Florida has the highest score among the 50 states in the Digital Learning Report Card compiled by the Foundation for Excellence in Education. The report measures education policies on 10 components for what the Foundation identifies as a high-quality digital education. Florida beat out two-time high scorer Utah in the 2014 report.
The two states are the only ones to post scores higher than 90 percent and to receive an A grade. Five states, Connecticut, Tennessee, Minnesota, Nebraska and North Dakota, scored below 60 for an F grade.
The Sunshine State fell below 90 percent in two of the eight categories used to evaluate a state’s digital learning experience. Florida lost points for is digital infrastructure, earning a C, and in choices offered, receiving a B.
Florida aced the rest of the categories, including enabling students to customize their education, providing quality content, having multiple providers, encouraging performance-based incentives and requiring accountability and assessment.
The report card is an outgrowth of a Digital Learning Council convened in 2010 by former Gov. Jeb Bush and former West Virginia Gov. Bob Wise. The meeting identified the 10 core elements used to compile the annual report card.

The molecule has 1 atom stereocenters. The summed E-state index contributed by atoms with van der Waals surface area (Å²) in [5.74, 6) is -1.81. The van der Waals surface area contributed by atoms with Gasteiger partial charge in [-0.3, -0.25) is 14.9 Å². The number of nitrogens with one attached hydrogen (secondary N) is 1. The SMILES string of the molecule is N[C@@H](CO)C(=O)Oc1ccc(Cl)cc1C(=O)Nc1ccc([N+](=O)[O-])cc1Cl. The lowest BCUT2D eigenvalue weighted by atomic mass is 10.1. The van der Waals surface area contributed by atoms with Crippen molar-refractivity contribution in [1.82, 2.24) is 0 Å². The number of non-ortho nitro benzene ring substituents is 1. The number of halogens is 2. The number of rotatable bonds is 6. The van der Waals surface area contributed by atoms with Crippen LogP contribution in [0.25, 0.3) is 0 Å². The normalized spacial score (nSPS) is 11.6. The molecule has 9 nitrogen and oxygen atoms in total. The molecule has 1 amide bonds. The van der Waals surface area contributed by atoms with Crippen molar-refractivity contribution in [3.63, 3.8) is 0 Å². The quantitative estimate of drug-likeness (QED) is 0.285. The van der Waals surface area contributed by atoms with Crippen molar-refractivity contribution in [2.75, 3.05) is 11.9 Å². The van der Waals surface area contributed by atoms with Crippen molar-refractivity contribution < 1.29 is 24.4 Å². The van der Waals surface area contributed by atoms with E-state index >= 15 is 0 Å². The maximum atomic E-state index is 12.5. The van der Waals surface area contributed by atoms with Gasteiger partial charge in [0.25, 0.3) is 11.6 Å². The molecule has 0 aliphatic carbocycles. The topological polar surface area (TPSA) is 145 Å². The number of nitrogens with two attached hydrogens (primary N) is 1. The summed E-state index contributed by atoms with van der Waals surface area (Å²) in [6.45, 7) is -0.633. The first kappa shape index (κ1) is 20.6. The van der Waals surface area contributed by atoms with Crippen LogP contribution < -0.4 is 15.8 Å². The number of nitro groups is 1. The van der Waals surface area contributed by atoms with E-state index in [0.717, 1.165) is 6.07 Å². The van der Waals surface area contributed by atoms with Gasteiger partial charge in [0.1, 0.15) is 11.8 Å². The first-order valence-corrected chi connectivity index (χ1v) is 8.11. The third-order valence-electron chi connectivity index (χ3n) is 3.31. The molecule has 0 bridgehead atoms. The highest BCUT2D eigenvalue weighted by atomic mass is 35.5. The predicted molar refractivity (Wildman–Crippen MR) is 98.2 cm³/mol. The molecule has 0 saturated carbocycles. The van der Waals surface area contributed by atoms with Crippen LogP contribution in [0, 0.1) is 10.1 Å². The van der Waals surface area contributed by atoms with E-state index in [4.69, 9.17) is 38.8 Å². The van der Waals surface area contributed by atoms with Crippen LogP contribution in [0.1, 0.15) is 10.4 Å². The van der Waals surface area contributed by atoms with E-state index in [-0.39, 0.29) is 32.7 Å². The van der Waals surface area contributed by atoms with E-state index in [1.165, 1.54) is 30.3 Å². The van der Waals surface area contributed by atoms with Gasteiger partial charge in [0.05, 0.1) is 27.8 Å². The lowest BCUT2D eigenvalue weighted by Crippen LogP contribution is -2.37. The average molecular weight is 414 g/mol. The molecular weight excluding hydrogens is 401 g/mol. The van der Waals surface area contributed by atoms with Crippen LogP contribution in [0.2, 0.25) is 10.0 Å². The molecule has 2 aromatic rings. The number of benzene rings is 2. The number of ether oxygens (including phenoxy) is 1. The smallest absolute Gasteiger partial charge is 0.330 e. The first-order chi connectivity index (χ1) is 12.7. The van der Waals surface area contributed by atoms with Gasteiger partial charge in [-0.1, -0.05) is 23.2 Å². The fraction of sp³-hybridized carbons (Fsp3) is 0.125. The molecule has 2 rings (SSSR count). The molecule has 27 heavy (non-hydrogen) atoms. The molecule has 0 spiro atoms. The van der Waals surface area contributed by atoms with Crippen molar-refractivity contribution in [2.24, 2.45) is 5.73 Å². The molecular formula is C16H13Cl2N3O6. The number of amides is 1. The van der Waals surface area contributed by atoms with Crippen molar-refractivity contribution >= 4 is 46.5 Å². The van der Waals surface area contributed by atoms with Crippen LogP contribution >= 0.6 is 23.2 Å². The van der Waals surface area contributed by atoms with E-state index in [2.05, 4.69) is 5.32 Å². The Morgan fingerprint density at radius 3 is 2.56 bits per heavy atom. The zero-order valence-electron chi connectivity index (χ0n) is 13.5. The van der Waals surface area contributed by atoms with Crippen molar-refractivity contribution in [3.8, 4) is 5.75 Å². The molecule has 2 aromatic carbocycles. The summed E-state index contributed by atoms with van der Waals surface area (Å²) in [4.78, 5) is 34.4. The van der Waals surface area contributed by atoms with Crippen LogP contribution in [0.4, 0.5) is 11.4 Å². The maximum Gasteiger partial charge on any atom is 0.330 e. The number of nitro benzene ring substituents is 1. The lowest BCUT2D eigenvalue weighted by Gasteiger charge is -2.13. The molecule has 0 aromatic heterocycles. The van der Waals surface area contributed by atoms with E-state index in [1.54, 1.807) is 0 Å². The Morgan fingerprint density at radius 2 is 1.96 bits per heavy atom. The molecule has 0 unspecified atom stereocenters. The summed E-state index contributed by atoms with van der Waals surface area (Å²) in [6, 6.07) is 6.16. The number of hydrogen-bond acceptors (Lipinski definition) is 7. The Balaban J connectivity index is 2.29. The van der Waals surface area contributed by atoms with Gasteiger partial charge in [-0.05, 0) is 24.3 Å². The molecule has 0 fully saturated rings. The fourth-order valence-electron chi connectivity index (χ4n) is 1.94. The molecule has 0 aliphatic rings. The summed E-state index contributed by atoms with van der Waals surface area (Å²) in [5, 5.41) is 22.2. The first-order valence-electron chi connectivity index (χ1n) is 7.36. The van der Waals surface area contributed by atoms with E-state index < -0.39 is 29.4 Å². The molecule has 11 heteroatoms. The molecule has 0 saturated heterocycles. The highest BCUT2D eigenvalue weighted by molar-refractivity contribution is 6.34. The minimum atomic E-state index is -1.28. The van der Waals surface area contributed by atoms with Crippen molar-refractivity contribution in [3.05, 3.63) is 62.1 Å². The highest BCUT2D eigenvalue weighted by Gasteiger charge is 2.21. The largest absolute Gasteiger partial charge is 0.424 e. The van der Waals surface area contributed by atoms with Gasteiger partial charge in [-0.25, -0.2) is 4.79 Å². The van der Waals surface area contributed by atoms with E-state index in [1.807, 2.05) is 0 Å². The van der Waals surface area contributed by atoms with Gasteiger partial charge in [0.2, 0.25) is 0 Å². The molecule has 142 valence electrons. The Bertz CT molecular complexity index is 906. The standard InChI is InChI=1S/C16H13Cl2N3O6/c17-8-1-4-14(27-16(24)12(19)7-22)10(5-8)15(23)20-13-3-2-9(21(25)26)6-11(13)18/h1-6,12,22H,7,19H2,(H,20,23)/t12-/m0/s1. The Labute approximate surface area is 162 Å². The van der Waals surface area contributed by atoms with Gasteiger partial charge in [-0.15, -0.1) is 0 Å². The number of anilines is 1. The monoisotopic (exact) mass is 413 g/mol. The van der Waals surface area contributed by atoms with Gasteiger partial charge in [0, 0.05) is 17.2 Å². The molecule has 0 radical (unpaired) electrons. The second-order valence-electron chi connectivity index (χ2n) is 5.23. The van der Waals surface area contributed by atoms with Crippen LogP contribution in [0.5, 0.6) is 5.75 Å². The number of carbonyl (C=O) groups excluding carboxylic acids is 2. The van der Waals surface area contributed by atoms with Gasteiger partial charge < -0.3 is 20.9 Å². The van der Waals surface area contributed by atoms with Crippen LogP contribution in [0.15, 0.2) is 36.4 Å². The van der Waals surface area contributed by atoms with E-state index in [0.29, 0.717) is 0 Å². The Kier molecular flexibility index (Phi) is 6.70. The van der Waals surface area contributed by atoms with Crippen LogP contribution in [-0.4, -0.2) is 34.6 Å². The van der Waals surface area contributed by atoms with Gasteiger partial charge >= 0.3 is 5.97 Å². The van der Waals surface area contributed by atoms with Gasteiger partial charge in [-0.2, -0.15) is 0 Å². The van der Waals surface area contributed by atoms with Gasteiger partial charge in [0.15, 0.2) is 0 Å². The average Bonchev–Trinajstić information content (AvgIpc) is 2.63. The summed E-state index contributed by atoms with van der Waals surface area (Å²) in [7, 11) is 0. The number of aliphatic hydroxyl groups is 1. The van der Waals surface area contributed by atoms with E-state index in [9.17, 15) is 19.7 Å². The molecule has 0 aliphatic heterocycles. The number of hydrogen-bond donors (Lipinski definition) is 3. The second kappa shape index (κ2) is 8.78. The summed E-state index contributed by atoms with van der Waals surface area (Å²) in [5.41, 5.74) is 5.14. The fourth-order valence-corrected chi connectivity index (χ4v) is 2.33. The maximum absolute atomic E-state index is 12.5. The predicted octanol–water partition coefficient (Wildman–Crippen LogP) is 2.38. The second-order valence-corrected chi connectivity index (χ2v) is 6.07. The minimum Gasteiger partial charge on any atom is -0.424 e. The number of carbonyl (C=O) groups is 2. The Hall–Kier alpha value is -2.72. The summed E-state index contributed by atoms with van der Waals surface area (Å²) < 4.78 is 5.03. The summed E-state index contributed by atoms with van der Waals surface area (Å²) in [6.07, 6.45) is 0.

“Digital learning can open doors for students by improving their delivery, access, quality and rigor of education for today’s learners,” said Patricia Levesque, CEO of ExcelinEd, as the Foundation is now known.
Levesque’s group took the elements identified by the Council and applied 41 metrics to evaluate a state’s digital learning program. The effort is funded by, among other groups, the Bill and Melinda Gates Foundation, the Charles and Helen Schwab Foundation and the Carnegie Corporation of New York.
The annual report seeks to publicize digital learning laws passed by the states. It reviewed the 50 digital innovations passed in 2014 and the 422 digital-learning laws approved in the last four years.
The Florida section of the report highlights HB 7059 approved by the Legislature in 2012. The Acceleration Options in Public Education mandated districts provide higher-grade-level subjects digitally and that parents be informed of options available.
“Programs are only as successful as the awareness surrounding them,” state Sen. Kelli Stargel told the authors of the report. “The ways we are obtaining knowledge is changing and the education system has to change with it.”
Levesque in announcing this year’s results noted the choice before lawmakers is to either enact policy to remove barriers to innovative education approaches or they can stifle them with restrictions and protect the status quo.
“Many of today lawmakers and education leaders are stepping up and creating the opportunities and infrastructure for students to explore powerful new models of learning,” said Levesque.
2014 marks the third straight year Florida and Utah were the only states to score an A. In a year-to-year comparison, half of the states improved their score, 14 states moved up one letter grade and nine states moved out of the F category.